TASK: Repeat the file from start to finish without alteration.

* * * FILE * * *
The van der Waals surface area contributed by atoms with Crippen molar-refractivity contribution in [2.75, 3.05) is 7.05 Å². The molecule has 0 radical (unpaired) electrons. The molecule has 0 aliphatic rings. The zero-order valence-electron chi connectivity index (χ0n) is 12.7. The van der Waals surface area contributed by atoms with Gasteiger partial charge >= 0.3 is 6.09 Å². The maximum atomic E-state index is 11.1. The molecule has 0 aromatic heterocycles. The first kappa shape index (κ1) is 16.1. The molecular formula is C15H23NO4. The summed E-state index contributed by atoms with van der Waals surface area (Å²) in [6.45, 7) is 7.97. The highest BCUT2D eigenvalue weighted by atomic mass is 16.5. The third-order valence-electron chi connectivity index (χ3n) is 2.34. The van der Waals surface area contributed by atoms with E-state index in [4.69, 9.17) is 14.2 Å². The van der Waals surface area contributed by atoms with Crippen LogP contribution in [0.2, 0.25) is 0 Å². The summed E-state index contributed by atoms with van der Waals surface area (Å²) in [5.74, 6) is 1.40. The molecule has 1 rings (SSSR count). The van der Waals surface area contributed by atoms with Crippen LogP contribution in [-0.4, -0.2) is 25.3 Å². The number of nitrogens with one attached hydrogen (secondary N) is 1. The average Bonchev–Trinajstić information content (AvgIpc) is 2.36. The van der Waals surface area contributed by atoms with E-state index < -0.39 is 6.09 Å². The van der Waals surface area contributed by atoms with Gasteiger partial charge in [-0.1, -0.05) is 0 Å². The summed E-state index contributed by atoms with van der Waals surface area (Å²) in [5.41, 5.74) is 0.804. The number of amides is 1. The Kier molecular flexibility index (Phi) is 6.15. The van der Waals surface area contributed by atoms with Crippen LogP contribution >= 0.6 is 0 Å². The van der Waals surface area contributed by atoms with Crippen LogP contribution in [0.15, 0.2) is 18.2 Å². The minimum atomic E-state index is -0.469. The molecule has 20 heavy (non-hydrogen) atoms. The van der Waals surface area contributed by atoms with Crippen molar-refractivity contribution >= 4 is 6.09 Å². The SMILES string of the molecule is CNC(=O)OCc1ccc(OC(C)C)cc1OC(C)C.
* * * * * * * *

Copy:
The van der Waals surface area contributed by atoms with Crippen molar-refractivity contribution in [2.75, 3.05) is 7.05 Å². The molecule has 0 radical (unpaired) electrons. The molecule has 0 aliphatic rings. The zero-order valence-electron chi connectivity index (χ0n) is 12.7. The van der Waals surface area contributed by atoms with Gasteiger partial charge >= 0.3 is 6.09 Å². The maximum atomic E-state index is 11.1. The molecule has 0 aromatic heterocycles. The first kappa shape index (κ1) is 16.1. The molecular formula is C15H23NO4. The summed E-state index contributed by atoms with van der Waals surface area (Å²) in [6.45, 7) is 7.97. The highest BCUT2D eigenvalue weighted by atomic mass is 16.5. The third-order valence-electron chi connectivity index (χ3n) is 2.34. The van der Waals surface area contributed by atoms with E-state index in [4.69, 9.17) is 14.2 Å². The van der Waals surface area contributed by atoms with Crippen LogP contribution in [0.2, 0.25) is 0 Å². The summed E-state index contributed by atoms with van der Waals surface area (Å²) in [5.74, 6) is 1.40. The molecule has 1 rings (SSSR count). The van der Waals surface area contributed by atoms with Crippen LogP contribution in [-0.4, -0.2) is 25.3 Å². The number of nitrogens with one attached hydrogen (secondary N) is 1. The average Bonchev–Trinajstić information content (AvgIpc) is 2.36. The van der Waals surface area contributed by atoms with E-state index < -0.39 is 6.09 Å². The van der Waals surface area contributed by atoms with Gasteiger partial charge in [-0.1, -0.05) is 0 Å². The summed E-state index contributed by atoms with van der Waals surface area (Å²) in [5.41, 5.74) is 0.804. The number of amides is 1. The Kier molecular flexibility index (Phi) is 6.15. The van der Waals surface area contributed by atoms with Crippen LogP contribution >= 0.6 is 0 Å². The van der Waals surface area contributed by atoms with Crippen LogP contribution in [0.15, 0.2) is 18.2 Å². The minimum atomic E-state index is -0.469. The molecule has 20 heavy (non-hydrogen) atoms. The van der Waals surface area contributed by atoms with Crippen molar-refractivity contribution >= 4 is 6.09 Å². The SMILES string of the molecule is CNC(=O)OCc1ccc(OC(C)C)cc1OC(C)C.